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The ‘Underground’ Controls the ‘Aboveground’ in Lebanon

The ‘Underground’ Controls the ‘Aboveground’ in Lebanon

Monday, 20 September, 2021 - 09:15

Many Lebanese have noticed that the steep decline in the quality of ministers. Every new government is more mediocre than that which preceded it. Every new government has a greater number of ministers suffering from extreme drabness.


That is what most people from all walks of life say to each other in their conversations, but they also say it in a few newspapers and on social media. The prevalence of mocking the ministers has rendered jokes at their expense the most prominent form of commenting about them. The number of scandalous “gaffes” those ministers make is increasing dramatically. The honorific titles with which Lebanese ministers are addressed - those that reflect an obsolete culture of sycophancy and subordination in the first place - are now nothing more than a farce.


On top of all of that, the Iranian tankers of “salvation” arrived and deprived the new ministers of the little actual authority they may enjoy. As for the reports that these ministers, before being appointed, were subjected to an examination by the son-in-law, Gebran Basil, they emphasize that these ministers have the weight of a feather.


The current ministers, then, are as close as can be to representatives of “National Progressive Front” parties in countries with a one party system. The only function they serve is to create a facade that distracts from the fact that there is only one party in power.


This decline is part of the general decline that encompasses everything on every level in today’s Lebanon. With the decreased availability of products on the market on all levels, the number of highly skilled individuals willing to serve the actual regime decreases as well (keeping in mind that there had been an abundance of skilled individuals in Lebanon before the new wave of migration decreased their number).


Nonetheless, the most important reason for that decline is that ministers are no longer important given the state’s decreased weight and the erosion of its ability to make an impact. It is no longer the source of power and influence. It is where the final signature on actions others had already taken is given, and signatures cannot be refused. As for the reason for that, it lies in a division of labor that leaves the government part of the overground, while real power lies underground.


Such a formula should be understood somewhat flexibly: ministers will continue to enjoy a degree of nominal independence because of their supposed representativeness of a particular sect, thus as a result of the need to account for the balance between sects. Even the regime of Syrian tutelage made such accommodations and accounted for that balance to a certain extent, and at the time, the number of skilled individuals seeking high office had been much higher than it is today.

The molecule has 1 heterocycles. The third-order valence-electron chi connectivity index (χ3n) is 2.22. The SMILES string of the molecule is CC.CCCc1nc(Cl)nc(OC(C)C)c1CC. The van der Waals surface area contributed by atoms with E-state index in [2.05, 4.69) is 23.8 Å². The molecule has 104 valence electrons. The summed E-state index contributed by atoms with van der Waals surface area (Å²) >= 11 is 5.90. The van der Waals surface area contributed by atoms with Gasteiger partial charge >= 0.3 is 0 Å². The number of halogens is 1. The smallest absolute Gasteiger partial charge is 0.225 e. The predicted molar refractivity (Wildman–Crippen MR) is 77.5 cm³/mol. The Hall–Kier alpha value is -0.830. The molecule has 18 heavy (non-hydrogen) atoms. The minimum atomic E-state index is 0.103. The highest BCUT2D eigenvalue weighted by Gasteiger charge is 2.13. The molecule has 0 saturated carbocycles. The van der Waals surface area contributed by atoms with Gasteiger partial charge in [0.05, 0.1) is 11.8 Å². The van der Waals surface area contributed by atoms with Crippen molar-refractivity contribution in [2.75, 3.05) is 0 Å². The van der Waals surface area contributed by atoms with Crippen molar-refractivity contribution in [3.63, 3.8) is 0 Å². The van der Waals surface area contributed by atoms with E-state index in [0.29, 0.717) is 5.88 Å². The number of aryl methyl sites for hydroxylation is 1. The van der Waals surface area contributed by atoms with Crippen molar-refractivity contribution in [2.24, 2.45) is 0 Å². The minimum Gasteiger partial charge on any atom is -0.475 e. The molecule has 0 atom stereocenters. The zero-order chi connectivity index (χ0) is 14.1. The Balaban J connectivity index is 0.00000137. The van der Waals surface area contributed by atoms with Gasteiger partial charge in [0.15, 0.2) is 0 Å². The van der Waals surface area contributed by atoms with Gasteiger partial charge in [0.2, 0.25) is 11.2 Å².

Ministers will continue to be addressed as your excellency then, and their position will continue to allow them to reap benefits.


With that, those aboveground have no serious impact. They are the facade, what is visible. In the underground lies what matters, exactly like Anjar and the Beau Rivage Hotel had been what mattered during the years of Syrian tutelage.


But what is the underground? Of course, the term does not have the same connotations that it has in other countries, opposition and dissident people who are banned from operating politically and thus resort to operating clandestinely.


The Lebanese underground is equivalent to the “deep state” in Turkey and other countries.


Lebanon’s underground is a certain power and certain practices. The materials of this invisible world are composed of many elements, all of which are deadly or cause death in one way or another: Hezbollah’s actual leadership is underground, as are its sacrosanct missiles.


Also in the underground are flammable materials waiting to be smuggled and sold on the black market, especially gasoline, leaving the lives of those aboveground with little safety and security. Underground also lies a broad network of mistrust and unreliability in which the “obscure” banking system occupies a leading position.


The underground is home to a judicial system forbidden from revealing major “secrets,” about matters ranging from the Beirut port blast, to assassinations, such as that of the intellectual Lokman Slim, to acts of corruption in general.


Added to the underground are those regional and international political arrangements that are cooked up behind the backs of the Lebanese, who are left clueless about how they had been reached, feeding into the worst of conspiratorial ideas. Of course, as in many other places, the underground remains home to massive potential for prison cells.


These elements of destruction, current and forthcoming, enjoy the same legitimacy that the resistance and its missiles, just like corruption and smuggling, enjoy. Even if there were no legitimacy, the ministers whose nominal authority lies aboveground can provide it without much trouble.


Underground, then, is the power to make decisions on life and death, politics and economics, and war and peace. Above the ground are... the excellencies.


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